Set to file his nomination for the Congress presidential election hours from now, Shashi Tharoor talks about his reasons for contesting, his plans for the party, the role of the Gandhi family, the importance of the poll for the future of the Congress, and says he realises both his strengths and his weaknesses. Excerpts:
Ashok Gehlot has bowed out of the Congress president’s race.
I have always, always said that if you are going to be a candidate in a thing like this, you really have to be prepared to face whoever comes in the contest. So, to me, the identity of other candidates is not the issue. It’s a question of whether… I myself have something to put forward before the party voters, but as far as Gehlot and now Digvijaya Singh are concerned, these are both people who are friends, people who I have admired a great deal, people who I have had very, very good relations with.
So as I said on Twitter when Digvijaya Singh came to see me, my position very clearly is that as far as the party is concerned, we don’t see this as a battle between rivals. We see this as a friendly contest between colleagues, and in that spirit the party should be the ultimate winner. Whether one or the other prevails and becomes the (party) president is not the issue. The issue is that the party should gain from this exercise, and that I think is already in the eyes of the public… that we are doing something that no other party in the country has ever done.
What prompted you to throw your hat in the ring despite knowing that it is going to be an uphill election?
I don’t think one should recoil from uphill challenges. Life is full of uphill challenges. To my mind, though the party presidential election is an internal exercise, it also represents an opportunity to ignite widespread public interest in the Congress as well as to galvanise our party workers. The longer the Congress waits to get its act together, the greater the risk of a steady erosion of our traditional vote bank. That’s why I believe it’s important for us to have a leader elected by party workers who will address the internal issues, the rebuilding required, and the extra legitimacy that comes from the election to seek public support.
In any case, business as usual is not going to lead us anywhere. That’s very clear. So for all of these reasons I feel the need is for somebody who can articulate a positive and aspirational vision for the nation as well as have some ideas to fix the organisation and structural deficiencies that have impeded our recent efforts. And that’s where I hope I will have something to offer.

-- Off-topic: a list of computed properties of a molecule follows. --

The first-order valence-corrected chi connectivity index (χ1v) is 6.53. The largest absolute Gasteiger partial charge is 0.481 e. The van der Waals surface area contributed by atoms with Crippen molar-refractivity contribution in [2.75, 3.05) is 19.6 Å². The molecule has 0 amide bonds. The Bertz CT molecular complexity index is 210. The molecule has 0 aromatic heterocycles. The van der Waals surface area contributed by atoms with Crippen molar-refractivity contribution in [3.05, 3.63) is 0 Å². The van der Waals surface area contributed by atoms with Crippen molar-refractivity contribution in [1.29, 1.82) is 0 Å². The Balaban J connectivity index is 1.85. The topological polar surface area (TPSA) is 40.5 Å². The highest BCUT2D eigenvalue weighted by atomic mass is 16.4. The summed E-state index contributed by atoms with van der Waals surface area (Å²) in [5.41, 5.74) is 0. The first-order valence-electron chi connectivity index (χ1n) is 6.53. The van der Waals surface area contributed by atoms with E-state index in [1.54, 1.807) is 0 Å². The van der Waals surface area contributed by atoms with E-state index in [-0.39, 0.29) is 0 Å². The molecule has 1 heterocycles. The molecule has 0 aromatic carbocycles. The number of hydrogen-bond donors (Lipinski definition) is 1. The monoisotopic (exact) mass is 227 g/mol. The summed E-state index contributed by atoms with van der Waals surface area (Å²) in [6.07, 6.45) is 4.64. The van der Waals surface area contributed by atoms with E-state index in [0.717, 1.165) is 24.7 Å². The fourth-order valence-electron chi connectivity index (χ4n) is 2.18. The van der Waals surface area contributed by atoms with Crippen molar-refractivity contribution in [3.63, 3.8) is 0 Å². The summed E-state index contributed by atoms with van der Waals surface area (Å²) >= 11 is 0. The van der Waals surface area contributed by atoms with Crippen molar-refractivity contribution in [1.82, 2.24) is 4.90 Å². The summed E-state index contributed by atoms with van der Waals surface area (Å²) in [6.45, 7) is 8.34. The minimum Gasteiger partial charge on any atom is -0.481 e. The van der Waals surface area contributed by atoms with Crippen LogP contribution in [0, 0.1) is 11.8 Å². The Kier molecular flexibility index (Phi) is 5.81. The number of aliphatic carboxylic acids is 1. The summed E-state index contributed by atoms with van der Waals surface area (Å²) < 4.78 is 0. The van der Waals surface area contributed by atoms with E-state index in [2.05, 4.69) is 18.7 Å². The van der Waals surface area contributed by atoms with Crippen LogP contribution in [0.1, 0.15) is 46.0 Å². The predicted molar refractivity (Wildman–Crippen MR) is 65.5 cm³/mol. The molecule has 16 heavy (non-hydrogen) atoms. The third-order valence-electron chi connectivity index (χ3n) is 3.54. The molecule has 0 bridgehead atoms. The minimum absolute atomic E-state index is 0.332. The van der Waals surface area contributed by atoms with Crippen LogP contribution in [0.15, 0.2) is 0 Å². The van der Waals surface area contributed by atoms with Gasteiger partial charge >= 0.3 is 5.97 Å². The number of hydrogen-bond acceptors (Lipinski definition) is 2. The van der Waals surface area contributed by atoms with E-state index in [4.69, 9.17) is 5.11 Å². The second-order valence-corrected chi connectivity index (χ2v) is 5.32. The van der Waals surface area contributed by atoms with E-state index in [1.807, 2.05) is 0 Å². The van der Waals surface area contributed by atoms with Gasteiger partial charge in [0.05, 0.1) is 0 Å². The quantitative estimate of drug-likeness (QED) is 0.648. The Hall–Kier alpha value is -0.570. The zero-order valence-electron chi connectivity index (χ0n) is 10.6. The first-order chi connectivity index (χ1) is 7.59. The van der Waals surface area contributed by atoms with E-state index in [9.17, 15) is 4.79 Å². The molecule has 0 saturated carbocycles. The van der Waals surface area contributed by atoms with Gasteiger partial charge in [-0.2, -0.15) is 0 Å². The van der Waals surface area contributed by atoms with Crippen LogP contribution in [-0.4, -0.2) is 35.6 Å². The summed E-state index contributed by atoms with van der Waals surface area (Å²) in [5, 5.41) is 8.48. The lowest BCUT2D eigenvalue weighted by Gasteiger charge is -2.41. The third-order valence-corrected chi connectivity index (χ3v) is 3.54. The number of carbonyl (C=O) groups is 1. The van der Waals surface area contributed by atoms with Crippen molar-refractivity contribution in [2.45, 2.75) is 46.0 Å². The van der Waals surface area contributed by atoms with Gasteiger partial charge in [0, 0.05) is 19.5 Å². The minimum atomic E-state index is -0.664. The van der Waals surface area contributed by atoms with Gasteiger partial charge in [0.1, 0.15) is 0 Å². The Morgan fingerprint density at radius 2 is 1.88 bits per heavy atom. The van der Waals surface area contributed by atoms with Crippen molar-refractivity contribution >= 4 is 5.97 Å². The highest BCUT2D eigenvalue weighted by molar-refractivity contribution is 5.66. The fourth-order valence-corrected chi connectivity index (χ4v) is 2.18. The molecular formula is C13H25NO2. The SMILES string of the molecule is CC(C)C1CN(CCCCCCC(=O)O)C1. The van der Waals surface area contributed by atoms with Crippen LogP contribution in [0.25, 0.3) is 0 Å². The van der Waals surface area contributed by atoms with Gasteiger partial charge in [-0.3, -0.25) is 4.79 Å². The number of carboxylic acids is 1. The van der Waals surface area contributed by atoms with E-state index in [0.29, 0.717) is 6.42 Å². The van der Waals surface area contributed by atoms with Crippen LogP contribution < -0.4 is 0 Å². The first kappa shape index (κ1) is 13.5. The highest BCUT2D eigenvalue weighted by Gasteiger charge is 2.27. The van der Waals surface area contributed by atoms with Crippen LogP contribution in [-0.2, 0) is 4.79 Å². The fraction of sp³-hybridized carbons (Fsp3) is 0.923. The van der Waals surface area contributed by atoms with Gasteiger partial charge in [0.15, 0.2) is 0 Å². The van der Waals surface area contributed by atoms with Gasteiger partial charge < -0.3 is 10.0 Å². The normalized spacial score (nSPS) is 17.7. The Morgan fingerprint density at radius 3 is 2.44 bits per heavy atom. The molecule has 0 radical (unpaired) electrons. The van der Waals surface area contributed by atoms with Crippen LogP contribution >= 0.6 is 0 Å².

Let me add that I share the view of the Congress president, and of Rahul Gandhi, that a democratic contest will only strengthen the party. Personally, I have always felt that if one believes strongly enough in something, one must be prepared to stick one’s neck out for it. It’s an approach that’s guided me both in my personal life and my political life. So I am not going to run away from that.
You have the courage of your convictions to do the right thing, then you do it regardless of the likely outcome. And I don’t mean to sound terribly philosophical but Gita teaches us that, and that is certainly a philosophy I have lived by.
What are the big ideas you are going to put on the table as part of your campaign?
I can’t get into the details now because I am issuing a manifesto only after I have officially become a candidate. But I will be issuing some ideas in writing and sending messages to the 9,100-odd voters. I will specifically offer ideas to reform and re-energise our party, mainly focusing on decentralising authority within it, increasing the consultative mechanisms within the party and giving our workers more access to the leadership at all levels.
So you are contesting not just to make a statement, as some of your critics say?
I have never contested an election without seeking to win. And a hattrick of victories in Thiruvananthapuram, which was a seat won by the Left in two consecutive elections prior to my arrival and where the BJP has risen (to pose a challenge), will tell you that my results have so far vindicated my approach.
I think the question of making a statement, etc, was an argument that some were making in the context of the assumption that there would be an official candidate of the high command. It has been made amply clear that there is no such thing, and even Digvijaya Singh, when he came to see me yesterday, said he was told exactly the same thing that I was — that he will not enjoy any special support for the Congress presidency and the Gandhi family will stay completely neutral on this.
I have to say this is absolutely the right approach — if we want this election to have credibility and add legitimacy for the victors’ authority in the party, then I think the stand taken by Mrs Gandhi and the family is absolutely the right stand. Since that context, it is no longer a question any more of anyone being able to say that he is just making a statement and he has no chance… Here anyone who enters has a chance because there is no hand on the scale of the part of the high command.
You have had meetings with Sonia, Rahul and Priyanka. Is this what they conveyed to you?